One phrase that always annoyed me:  “It’s just a number.”  While I can appreciate the sentiments (“You’re only as old as you feel”) one’s age is a LOT more than “just” a number.  Your age not only reflects your geriatric situation, it also reflects the generation that you came of age with.

I distinctly remember the heavy symbolism every time my age hit a new decade.  My 20th birthday party when a friend said:  “No more teenage wasteland.”  And all the ramifications of that.  I remember writing an editorial when I turned 30, oddly titled “Turning 30.”  Speculating on all the significance of that.  It was like the warm-up period of my 20s was over and now it was time to get serious.

Now, at age 57, I’m actually looking forward to turning 60.  Just so I can get it over with.  “OK, I’m 60.  I’m officially old.”  Rather than still be on the fence at 57.  When I turned 50, I was still in vigorous health and I didn’t feel  much different than in my 30s.  But at 57 I notice a significant difference.  The inevitable signs of “old man” syndrome.  After a relatively light physical work-out I’ll feel exhausted; aching muscles, the whole bit.  I’ll lie down and then when I stand up I’m not sure if my legs are gonna buckle underneath me.   Along with the realization:  “It’s no longer about getting into BETTER shape.  But just slowing the rate in which my health degenerates.”

I remember when I first jumped deeply into the Punk Rock scene in 1982, at age 25.   Most of the punkers on the scene at the time were high school age, 17, 18 to early 20s.  So, at 25 I remember feeling for the first time being on the other side of the generation gap, re Youth Culture.  Five or six years can make a big difference at that age.  One of the reasons I was so fascinated with the Punk Scene was because I was madly in love with this woman, age 26 who had recently “gone punk” and was going out with this high school punk kid, age 16.  So that was a minor scandal at the time.  (And in a related aside, regarding the “underage” thing, the “It’s-just-a-number” defense holds zero weight with a judge in a court of law).

I remember there was this guy on the scene at the time, Tim Yohannon, age 35, who was one of the self-appointed “leaders” of the Punk Scene back then.  I remember it was a regular topic of discussion:   “What’s with this creepy old guy who wants to hang out with high school kids all the time?”  Oddly, Yohannon ended up dying at age 52 in 1998. But now when I look back at it from my perspective at age 57, 52 seems amazingly young!   So I guess I’m the creepy old guy now.  Its all relative, I guess.  Age.  Relative to a lot of different things.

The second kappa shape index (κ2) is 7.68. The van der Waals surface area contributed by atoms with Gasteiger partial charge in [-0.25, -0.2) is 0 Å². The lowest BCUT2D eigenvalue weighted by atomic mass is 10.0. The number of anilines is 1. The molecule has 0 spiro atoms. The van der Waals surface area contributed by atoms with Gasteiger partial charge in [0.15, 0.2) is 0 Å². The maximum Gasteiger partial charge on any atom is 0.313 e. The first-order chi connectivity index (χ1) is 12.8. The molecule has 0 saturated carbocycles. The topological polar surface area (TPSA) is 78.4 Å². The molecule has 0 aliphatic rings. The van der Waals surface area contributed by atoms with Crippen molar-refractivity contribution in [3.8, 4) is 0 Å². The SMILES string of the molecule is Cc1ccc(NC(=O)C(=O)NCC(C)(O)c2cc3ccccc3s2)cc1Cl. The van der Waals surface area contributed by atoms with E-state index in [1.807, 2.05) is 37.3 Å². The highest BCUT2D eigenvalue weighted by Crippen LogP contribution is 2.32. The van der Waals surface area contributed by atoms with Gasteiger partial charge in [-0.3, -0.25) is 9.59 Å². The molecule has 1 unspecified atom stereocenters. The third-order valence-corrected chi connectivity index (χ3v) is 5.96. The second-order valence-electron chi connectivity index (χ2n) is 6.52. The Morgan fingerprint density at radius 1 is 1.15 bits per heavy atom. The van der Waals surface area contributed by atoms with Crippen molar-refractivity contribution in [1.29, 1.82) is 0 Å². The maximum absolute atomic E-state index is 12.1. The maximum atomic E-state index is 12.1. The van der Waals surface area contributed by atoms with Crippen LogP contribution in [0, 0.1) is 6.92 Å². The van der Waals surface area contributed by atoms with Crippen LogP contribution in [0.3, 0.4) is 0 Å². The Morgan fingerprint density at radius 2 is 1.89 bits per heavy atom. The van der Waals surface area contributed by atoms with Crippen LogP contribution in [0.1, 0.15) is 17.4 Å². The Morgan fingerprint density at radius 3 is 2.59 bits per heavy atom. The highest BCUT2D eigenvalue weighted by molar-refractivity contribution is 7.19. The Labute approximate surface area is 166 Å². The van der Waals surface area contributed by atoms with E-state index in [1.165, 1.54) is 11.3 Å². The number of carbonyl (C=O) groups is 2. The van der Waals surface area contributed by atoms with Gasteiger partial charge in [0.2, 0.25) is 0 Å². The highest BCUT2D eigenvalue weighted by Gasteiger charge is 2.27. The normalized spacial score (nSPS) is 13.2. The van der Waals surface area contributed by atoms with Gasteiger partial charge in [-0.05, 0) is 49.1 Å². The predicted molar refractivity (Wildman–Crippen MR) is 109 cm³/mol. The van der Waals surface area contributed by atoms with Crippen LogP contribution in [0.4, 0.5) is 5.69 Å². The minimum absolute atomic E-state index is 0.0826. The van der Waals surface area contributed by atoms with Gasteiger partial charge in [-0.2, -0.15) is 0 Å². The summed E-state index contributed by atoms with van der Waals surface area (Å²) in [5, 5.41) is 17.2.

Punk Rock 1982 Punk Rock 2002

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Originally published December 13, 2002

This crew of gutter punks have swamped into our scene lately, meaning sure doom for our campsite. Most of them are good guys; 18, 19, 20-years-old. But they all have this “Bad Boy” act that is almost laughable. They all think they’re such big rebels and non-conformists. And they express their rebellion mostly by getting drunk and trashing out the spots where we hang-out, and setting fires to the campus bulletin board, and pissing and puking everywhere. “FUCK SHIT UP!” is their credo, and they live by that.

They justify their brainless acts of destruction with sort of a vague, “anti-corporation/anti-society” ideology. I overheard a typical conversation between two of these “bad boy” Gutter Punks the other day.

“I never shoplift from, like, Mom-and-Pop stores, man,” said the one. “I only steal from the big, corporate-owned places. Like, I go into Andronico’s and steal big bottles of whiskey and vodka from them all the time. And I, like, give it away and share it with all the other kids, man.” Why, he’s a regular Robin Hood. And getting drunk and puking all over the sidewalk is a revolutionary act, man.

Most of the street people in my crew are older; in their 40s and 50s. Most of us have worked at mainstream jobs at some point in our lives. We have nothing AGAINST the mainstream, or mainstream people. We just prefer not to be part of it.

These punk kids, on the other hand, have a hatred of the corporations, the System, the Mainstream, Society, whatever you want to call it. “Fuck Yuppies!” they’ll yell at passing straight-looking people. The Enemy. You wonder where this pose came from….

And I flash back to 1982 and Tim Yohannon — publisher of Maximum RocknRoll. I have sort of a strange, personal connection with MRR, for my own publication, Twisted Image #1, came out at the same time as Maximum RocknRoll #1 in the fabled summer of 1982. We were both inspired by the energy and excitement that was swirling around at that time. But we both had completely different takes on the burgeoning phenomenon that was “Punk Rock 1982.” Whereas MRR constantly and enthusiastically urged young high school kids to “join The Scene,” I described the punk movement in TI# 1 (in a record review of the just- released “Punk & Disorderly” album) as: “…the perfect soundtrack to the Apocalypse.” No, I was hardly saying “Come and join the scene.”